Dave Ruffin’s group offered “Le Rue Blue: Gypsy Jazz” (the influence of having Gonzalo Bergara “aboard” here?) and played “Corcovado” (“our only bossa”) and “I’ll See You in My Dreams” with a Django Reinhardt emphasis—and Dave’s handsomely articulated voice was a (nostalgic) treat doing “I Can’t Believe that You’re in Love with Me.” I was fascinated by the dobro tone of a National Plectrum Guitar from 1932 (played by Matt Bottel?), an F-hole four string similar to one I once owned. And Jason Wanner played a very moving piano solo on “Old Man River.” I may have mixed separate sets up a bit here—but they were all good, and a fresh context seldom seems to hurt anybody!
One quick (I hope) sociological observation. In the past, Dixieland Monterey could always be counted on to have one bar in each venue offering music, yet was the 2013 Prohibition Act in effect the result of a “new direction” (the event not just resuscitated but reformed) or merely hotel policy? I raise this issue half jokingly (it took some effort and a search, but I did manage to find a couple of friendly dispensaries, so I could enjoy a glass of Pinot Noir with whatever genre of music I felt it might go well with).
Overall, I was impressed by the sense of a new, fresh “direction” taken in both programming and presentation in 2013: a fortunate blend of groups I’d not heard before (Tom Rigney & Flambeau and the Gonzalo Bergara Quartet) with familiar fare. I could see how a fresh emphasis (such as the Dance Marathon and mixing up favored players in “new” groups) might attract a younger crowd leery of the appellation “Dixieland”; and I had a good conversation with Don Irving (an excellent saxophonist with whom I’ve had the good fortune to play—and now Musician of the Year for 2015) regarding the Youth Bands on hand (Crazy Eights, Dixie Dominoes, Take Two) and the contribution they make to the event. Three pages of the program were devoted to such groups and a “Focus on Young Musicians,” including an account of Jazz Camp scholarships and a recently initiated “Elderly Instrument Rescue Project,” in which “neglected instruments” are “harvested” or refurbished for use by aspiring young musical artists.
I wrote that I would say something more about the aging audience in attendance in 2013, and I’ll just add two comments I found inscribed in my notebook: “In spite of some exciting ‘new’ music, I feel as if I am listening to it in a convalescent home, for I’ve never seen such an accumulation of canes and walkers and wheelchairs outside such institutions.” I feel I can come right out and say that because, at age seventy-nine, I always carry a cane myself when out in public (for safety’s sake after two knee surgeries and an ongoing vertigo condition). However, a couple sitting next to Betty and me at a table in the De Anza Ballroom, both of them with canes and looking as if they were barely able to stand up (much less safely if they tried), watched the dancers with envy, and then did stand up, slowly at first, and then, hand in hand, went down close to the Royal Society Orchestra’s stimulating, energizing music–and joined the dancers!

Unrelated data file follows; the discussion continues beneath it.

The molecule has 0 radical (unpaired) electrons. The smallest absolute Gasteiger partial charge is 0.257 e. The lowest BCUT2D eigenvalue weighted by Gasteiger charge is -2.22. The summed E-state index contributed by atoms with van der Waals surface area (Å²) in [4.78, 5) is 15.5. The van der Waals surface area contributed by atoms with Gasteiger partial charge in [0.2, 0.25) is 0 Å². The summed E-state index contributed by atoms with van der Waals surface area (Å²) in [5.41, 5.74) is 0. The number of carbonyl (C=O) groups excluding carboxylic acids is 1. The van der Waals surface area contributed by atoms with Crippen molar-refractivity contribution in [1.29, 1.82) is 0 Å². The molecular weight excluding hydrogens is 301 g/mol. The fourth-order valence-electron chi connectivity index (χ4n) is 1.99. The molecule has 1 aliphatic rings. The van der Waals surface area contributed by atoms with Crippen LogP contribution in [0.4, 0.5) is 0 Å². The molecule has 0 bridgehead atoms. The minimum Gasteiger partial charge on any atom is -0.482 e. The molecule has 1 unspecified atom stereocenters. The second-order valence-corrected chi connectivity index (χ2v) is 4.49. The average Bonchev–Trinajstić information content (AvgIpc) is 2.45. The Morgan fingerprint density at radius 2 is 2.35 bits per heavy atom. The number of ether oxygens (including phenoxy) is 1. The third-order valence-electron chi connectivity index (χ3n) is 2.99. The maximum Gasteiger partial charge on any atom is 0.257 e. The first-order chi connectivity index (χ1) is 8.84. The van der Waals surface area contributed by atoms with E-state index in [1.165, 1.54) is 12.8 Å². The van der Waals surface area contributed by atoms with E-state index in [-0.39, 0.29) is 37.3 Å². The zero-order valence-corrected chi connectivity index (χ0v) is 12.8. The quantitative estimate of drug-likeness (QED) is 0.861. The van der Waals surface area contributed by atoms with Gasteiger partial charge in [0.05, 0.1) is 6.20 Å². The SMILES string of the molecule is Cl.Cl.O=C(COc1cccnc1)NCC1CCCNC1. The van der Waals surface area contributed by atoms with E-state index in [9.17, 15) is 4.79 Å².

I also wrote in my notebook: “I cannot imagine a more enjoyable and rewarding weekend, except that our close friends Dick and Sarah Maxwell and Carolyn Keen and Joe Gallo can no longer be here. How often we shared Dixieland Monterey over the years with them and how many more we might have enjoyed together! And here, in memory of and to honor Sarah Maxwell, is a last set of her drawings made when we all attended Dixieland Monterey.
After the 2013 event and when Monterey Jazz Festival time came round (in September), Betty and I had dinner with the highly respected jazz critic Scott Yanow (who digs trad jazz and knows it well, along with all the other “genres” he writes about) and his wife Dori, a pre-Festival tradition we took up a couple of years ago. I asked Scott to give me a list of artists he would recommend for what, in 2014, would be called JazzAge Monterey (the name change having taken place—and I’d been asked to serve on an Advisory Board), and of the ten groups or performers Scott jotted down for me, I was pleased to discover that several—pianist Jeff Barhard, the Stephanie Trick Trio, and vocalist Rebecca Kilgore with Dan Barrett–were already scheduled to perform at “Jazz Bash by the Bay” 2014.